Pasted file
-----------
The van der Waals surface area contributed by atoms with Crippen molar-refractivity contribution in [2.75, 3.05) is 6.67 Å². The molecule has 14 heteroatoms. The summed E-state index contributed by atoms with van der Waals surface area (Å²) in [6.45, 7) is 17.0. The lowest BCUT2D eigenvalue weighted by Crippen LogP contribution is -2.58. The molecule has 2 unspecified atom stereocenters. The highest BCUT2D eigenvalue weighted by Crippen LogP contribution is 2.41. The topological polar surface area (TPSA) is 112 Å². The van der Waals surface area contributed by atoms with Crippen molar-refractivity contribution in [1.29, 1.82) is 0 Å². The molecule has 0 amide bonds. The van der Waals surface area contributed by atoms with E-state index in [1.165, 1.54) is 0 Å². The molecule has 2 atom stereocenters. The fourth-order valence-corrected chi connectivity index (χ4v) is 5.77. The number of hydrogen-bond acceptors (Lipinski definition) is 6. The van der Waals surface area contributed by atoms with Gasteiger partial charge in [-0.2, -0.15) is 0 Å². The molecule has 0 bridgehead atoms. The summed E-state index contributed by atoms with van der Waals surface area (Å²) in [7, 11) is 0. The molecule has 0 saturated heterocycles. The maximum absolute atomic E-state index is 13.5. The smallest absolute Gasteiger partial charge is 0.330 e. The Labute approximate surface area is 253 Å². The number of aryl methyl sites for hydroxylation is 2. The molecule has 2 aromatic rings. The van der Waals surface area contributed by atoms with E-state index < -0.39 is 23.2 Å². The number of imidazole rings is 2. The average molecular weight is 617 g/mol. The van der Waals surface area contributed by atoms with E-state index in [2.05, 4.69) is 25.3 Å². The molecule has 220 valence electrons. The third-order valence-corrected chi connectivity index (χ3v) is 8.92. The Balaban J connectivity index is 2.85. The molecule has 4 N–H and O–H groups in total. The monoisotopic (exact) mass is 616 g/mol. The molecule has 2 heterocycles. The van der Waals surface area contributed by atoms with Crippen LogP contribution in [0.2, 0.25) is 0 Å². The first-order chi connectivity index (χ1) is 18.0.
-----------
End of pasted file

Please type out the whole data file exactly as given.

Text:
The van der Waals surface area contributed by atoms with Crippen molar-refractivity contribution in [2.75, 3.05) is 6.67 Å². The molecule has 14 heteroatoms. The summed E-state index contributed by atoms with van der Waals surface area (Å²) in [6.45, 7) is 17.0. The lowest BCUT2D eigenvalue weighted by Crippen LogP contribution is -2.58. The molecule has 2 unspecified atom stereocenters. The highest BCUT2D eigenvalue weighted by Crippen LogP contribution is 2.41. The topological polar surface area (TPSA) is 112 Å². The van der Waals surface area contributed by atoms with Crippen molar-refractivity contribution in [1.29, 1.82) is 0 Å². The molecule has 0 amide bonds. The van der Waals surface area contributed by atoms with E-state index in [1.165, 1.54) is 0 Å². The molecule has 2 atom stereocenters. The fourth-order valence-corrected chi connectivity index (χ4v) is 5.77. The number of hydrogen-bond acceptors (Lipinski definition) is 6. The van der Waals surface area contributed by atoms with Gasteiger partial charge in [-0.2, -0.15) is 0 Å². The molecule has 0 bridgehead atoms. The summed E-state index contributed by atoms with van der Waals surface area (Å²) in [7, 11) is 0. The molecule has 0 saturated heterocycles. The maximum absolute atomic E-state index is 13.5. The smallest absolute Gasteiger partial charge is 0.330 e. The Labute approximate surface area is 253 Å². The number of aryl methyl sites for hydroxylation is 2. The molecule has 2 aromatic rings. The van der Waals surface area contributed by atoms with E-state index < -0.39 is 23.2 Å². The number of imidazole rings is 2. The average molecular weight is 617 g/mol. The van der Waals surface area contributed by atoms with E-state index in [2.05, 4.69) is 25.3 Å². The molecule has 220 valence electrons. The third-order valence-corrected chi connectivity index (χ3v) is 8.92. The Balaban J connectivity index is 2.85. The molecule has 4 N–H and O–H groups in total. The monoisotopic (exact) mass is 616 g/mol. The molecule has 2 heterocycles. The van der Waals surface area contributed by atoms with Crippen LogP contribution in [0.2, 0.25) is 0 Å². The first-order chi connectivity index (χ1) is 18.0.